Simply sponging the face and forehead can help. A cool bath can benefit, as long as the patient is not too ill. Some mothers dunk their children in a tepid bath when they run up fevers.
Signs To Watch For
Absence of thirst. If the patient is thirstless, this might indicate dehydration, especially if the fever has lasted several days during which few liquids had been taken in (or constantly expelled if there has been much vomiting). It is essential for anyone running a high temperature over a period of time to keep drinking - even if only in small sips, as long as they are at frequent intervals.
Convulsions. A doctor must be contacted immediately, and the patient should be sponged down in the way described above.
If you suspect Meningitis (high fever, prolonged crying, stiff neck, rash, sensitivity to light) - seek urgent medical help. See separate pages on Hib and Meningitis.
In all cases where you feel uncertain, you should seek professional advice. If you have a feeling inside of what you should do, then follow this sense. It will guide you - rely on it.
The average normal body temperature of a healthy human being is 98.4 degrees Fahrenheit (37 degrees Celsius), but it can vary between 98 and 99 degrees from individual to individual. Most people (children included) can hold a fever with temperatures up to 104 degrees for short periods (i.e., a few days) with no danger.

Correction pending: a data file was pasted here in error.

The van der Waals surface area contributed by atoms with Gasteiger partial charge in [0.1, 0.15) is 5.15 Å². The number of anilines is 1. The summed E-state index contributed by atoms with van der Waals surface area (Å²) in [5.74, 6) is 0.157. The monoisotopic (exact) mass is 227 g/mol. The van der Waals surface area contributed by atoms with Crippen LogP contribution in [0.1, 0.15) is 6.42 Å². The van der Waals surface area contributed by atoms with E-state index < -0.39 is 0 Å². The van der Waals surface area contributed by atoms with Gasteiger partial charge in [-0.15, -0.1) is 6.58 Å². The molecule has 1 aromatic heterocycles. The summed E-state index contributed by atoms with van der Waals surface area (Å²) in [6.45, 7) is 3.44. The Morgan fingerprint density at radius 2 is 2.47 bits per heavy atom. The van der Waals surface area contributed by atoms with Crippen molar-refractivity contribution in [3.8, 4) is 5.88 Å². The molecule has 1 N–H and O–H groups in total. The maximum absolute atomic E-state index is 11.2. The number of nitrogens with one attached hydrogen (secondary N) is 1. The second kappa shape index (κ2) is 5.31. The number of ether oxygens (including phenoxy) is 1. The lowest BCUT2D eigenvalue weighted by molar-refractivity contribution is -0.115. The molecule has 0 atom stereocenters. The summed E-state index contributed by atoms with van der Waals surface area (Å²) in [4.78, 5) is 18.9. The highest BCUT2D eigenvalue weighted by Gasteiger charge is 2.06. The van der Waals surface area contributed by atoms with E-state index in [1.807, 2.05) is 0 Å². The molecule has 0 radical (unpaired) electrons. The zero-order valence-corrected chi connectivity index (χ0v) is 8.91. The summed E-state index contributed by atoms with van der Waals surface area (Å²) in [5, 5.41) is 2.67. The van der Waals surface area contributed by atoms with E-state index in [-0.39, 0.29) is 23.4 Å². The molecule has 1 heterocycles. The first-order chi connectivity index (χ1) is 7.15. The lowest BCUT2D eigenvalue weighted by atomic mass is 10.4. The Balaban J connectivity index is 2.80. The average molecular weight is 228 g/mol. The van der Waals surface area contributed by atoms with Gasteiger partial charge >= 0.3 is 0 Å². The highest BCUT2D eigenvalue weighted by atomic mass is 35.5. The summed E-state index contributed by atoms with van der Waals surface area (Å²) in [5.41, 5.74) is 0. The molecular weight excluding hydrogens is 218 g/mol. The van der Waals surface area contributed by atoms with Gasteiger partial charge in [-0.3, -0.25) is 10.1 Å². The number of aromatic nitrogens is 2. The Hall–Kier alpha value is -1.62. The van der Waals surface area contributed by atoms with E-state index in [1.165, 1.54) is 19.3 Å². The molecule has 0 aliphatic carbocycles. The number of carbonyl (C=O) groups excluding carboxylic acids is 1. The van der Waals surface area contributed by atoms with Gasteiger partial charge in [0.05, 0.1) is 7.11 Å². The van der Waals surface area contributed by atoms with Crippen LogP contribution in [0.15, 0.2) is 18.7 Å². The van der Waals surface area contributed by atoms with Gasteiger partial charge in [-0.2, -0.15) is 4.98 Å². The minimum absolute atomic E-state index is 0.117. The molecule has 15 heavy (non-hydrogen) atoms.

Fevers tend to peak towards night-time and drop by the following morning. A temperature of 104 degrees registered one evening may well recur on subsequent evenings - the drop in temperature between times not necessarily implying that the fever is on its way out. The temperature may rise and fall several times before eventually dropping back to normal.
The main reason why fevers are conventionally suppressed is because on rare occasions they can provoke more anxious conditions. The rise in temperature associated with fever could be dangerous for a child with a history of convulsions.
No homeopathic remedy should be given simply to reduce temperature in fever. As long as the patient is not in distress then no remedies should be given.
Generally, no homeopathic remedy should be given on the basis of a single symptom, even fever. The body is essentially wise and has great potential for self-healing. They should be given only when truly needed and well-indicated. Undergoing fevers and infections are ways that our bodies correct imbalances and recover a state of GOOD health. Homeopathy can be used to assist this.